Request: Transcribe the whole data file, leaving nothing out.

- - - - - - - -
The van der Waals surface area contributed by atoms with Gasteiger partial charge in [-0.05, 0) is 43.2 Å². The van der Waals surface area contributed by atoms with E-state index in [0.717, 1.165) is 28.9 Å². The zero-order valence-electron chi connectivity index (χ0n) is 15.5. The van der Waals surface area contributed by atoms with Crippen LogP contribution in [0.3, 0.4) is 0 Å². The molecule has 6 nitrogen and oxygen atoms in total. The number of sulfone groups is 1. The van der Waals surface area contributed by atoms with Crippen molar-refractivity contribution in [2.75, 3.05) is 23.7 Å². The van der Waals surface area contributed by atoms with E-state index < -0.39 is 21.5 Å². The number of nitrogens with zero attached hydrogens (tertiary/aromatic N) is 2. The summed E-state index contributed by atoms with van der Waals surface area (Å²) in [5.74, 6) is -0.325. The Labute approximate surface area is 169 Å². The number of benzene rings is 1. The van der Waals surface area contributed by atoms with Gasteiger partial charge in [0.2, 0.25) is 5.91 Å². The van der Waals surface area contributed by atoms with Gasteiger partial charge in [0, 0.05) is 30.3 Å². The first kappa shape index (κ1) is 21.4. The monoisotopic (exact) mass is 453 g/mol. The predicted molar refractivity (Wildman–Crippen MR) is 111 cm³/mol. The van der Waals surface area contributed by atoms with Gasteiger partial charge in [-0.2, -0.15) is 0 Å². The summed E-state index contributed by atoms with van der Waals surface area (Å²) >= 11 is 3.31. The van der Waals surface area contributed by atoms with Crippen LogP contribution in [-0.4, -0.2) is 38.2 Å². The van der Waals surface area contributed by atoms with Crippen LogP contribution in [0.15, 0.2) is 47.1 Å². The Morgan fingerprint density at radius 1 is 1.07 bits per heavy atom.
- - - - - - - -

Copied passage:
The van der Waals surface area contributed by atoms with Gasteiger partial charge in [-0.05, 0) is 43.2 Å². The van der Waals surface area contributed by atoms with E-state index in [0.717, 1.165) is 28.9 Å². The zero-order valence-electron chi connectivity index (χ0n) is 15.5. The van der Waals surface area contributed by atoms with Crippen LogP contribution in [0.3, 0.4) is 0 Å². The molecule has 6 nitrogen and oxygen atoms in total. The number of sulfone groups is 1. The van der Waals surface area contributed by atoms with Crippen molar-refractivity contribution in [2.75, 3.05) is 23.7 Å². The van der Waals surface area contributed by atoms with E-state index < -0.39 is 21.5 Å². The number of nitrogens with zero attached hydrogens (tertiary/aromatic N) is 2. The summed E-state index contributed by atoms with van der Waals surface area (Å²) in [5.74, 6) is -0.325. The Labute approximate surface area is 169 Å². The number of benzene rings is 1. The van der Waals surface area contributed by atoms with Gasteiger partial charge in [0.2, 0.25) is 5.91 Å². The van der Waals surface area contributed by atoms with Gasteiger partial charge in [0, 0.05) is 30.3 Å². The first kappa shape index (κ1) is 21.4. The monoisotopic (exact) mass is 453 g/mol. The predicted molar refractivity (Wildman–Crippen MR) is 111 cm³/mol. The van der Waals surface area contributed by atoms with Gasteiger partial charge in [-0.2, -0.15) is 0 Å². The summed E-state index contributed by atoms with van der Waals surface area (Å²) >= 11 is 3.31. The van der Waals surface area contributed by atoms with Crippen LogP contribution in [-0.4, -0.2) is 38.2 Å². The van der Waals surface area contributed by atoms with Crippen LogP contribution in [0.15, 0.2) is 47.1 Å². The Morgan fingerprint density at radius 1 is 1.07 bits per heavy atom.